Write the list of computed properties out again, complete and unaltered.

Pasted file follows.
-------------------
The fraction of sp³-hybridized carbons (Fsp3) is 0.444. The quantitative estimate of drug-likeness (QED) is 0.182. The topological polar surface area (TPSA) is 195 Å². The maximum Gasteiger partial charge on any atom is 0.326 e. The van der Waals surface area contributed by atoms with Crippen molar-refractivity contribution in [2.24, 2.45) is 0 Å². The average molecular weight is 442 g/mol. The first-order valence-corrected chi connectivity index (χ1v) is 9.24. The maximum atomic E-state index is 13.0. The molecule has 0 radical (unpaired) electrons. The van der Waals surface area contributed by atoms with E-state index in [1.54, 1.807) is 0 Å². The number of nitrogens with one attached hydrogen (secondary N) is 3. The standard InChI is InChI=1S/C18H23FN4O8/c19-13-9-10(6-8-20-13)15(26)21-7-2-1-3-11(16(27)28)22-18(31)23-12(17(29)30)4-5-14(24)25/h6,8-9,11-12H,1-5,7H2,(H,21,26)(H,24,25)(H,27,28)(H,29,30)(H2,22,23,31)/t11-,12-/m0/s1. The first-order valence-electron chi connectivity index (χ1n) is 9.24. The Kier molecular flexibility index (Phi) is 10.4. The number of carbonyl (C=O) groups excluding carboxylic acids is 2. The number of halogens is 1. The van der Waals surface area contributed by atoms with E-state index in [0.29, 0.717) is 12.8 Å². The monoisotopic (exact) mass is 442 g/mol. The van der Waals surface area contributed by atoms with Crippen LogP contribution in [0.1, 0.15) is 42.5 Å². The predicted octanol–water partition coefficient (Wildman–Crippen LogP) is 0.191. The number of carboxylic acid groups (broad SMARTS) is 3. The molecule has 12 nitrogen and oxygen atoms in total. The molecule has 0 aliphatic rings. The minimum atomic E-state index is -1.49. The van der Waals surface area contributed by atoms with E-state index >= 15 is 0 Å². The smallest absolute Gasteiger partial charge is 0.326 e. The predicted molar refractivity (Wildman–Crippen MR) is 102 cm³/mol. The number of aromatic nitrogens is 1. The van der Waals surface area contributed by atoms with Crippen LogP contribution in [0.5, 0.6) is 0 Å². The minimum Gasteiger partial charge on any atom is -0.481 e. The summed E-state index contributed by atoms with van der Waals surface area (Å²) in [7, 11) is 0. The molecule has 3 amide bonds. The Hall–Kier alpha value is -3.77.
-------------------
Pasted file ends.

The fraction of sp³-hybridized carbons (Fsp3) is 0.444. The quantitative estimate of drug-likeness (QED) is 0.182. The topological polar surface area (TPSA) is 195 Å². The maximum Gasteiger partial charge on any atom is 0.326 e. The van der Waals surface area contributed by atoms with Crippen molar-refractivity contribution in [2.24, 2.45) is 0 Å². The average molecular weight is 442 g/mol. The first-order valence-corrected chi connectivity index (χ1v) is 9.24. The maximum atomic E-state index is 13.0. The molecule has 0 radical (unpaired) electrons. The van der Waals surface area contributed by atoms with E-state index in [1.54, 1.807) is 0 Å². The number of nitrogens with one attached hydrogen (secondary N) is 3. The standard InChI is InChI=1S/C18H23FN4O8/c19-13-9-10(6-8-20-13)15(26)21-7-2-1-3-11(16(27)28)22-18(31)23-12(17(29)30)4-5-14(24)25/h6,8-9,11-12H,1-5,7H2,(H,21,26)(H,24,25)(H,27,28)(H,29,30)(H2,22,23,31)/t11-,12-/m0/s1. The first-order valence-electron chi connectivity index (χ1n) is 9.24. The Kier molecular flexibility index (Phi) is 10.4. The number of carbonyl (C=O) groups excluding carboxylic acids is 2. The number of halogens is 1. The van der Waals surface area contributed by atoms with E-state index in [0.29, 0.717) is 12.8 Å². The monoisotopic (exact) mass is 442 g/mol. The van der Waals surface area contributed by atoms with Crippen LogP contribution in [0.1, 0.15) is 42.5 Å². The predicted octanol–water partition coefficient (Wildman–Crippen LogP) is 0.191. The number of carboxylic acid groups (broad SMARTS) is 3. The molecule has 12 nitrogen and oxygen atoms in total. The molecule has 0 aliphatic rings. The minimum atomic E-state index is -1.49. The van der Waals surface area contributed by atoms with E-state index >= 15 is 0 Å². The smallest absolute Gasteiger partial charge is 0.326 e. The predicted molar refractivity (Wildman–Crippen MR) is 102 cm³/mol. The number of aromatic nitrogens is 1. The van der Waals surface area contributed by atoms with Crippen LogP contribution in [0.5, 0.6) is 0 Å². The minimum Gasteiger partial charge on any atom is -0.481 e. The summed E-state index contributed by atoms with van der Waals surface area (Å²) in [7, 11) is 0. The molecule has 3 amide bonds. The Hall–Kier alpha value is -3.77.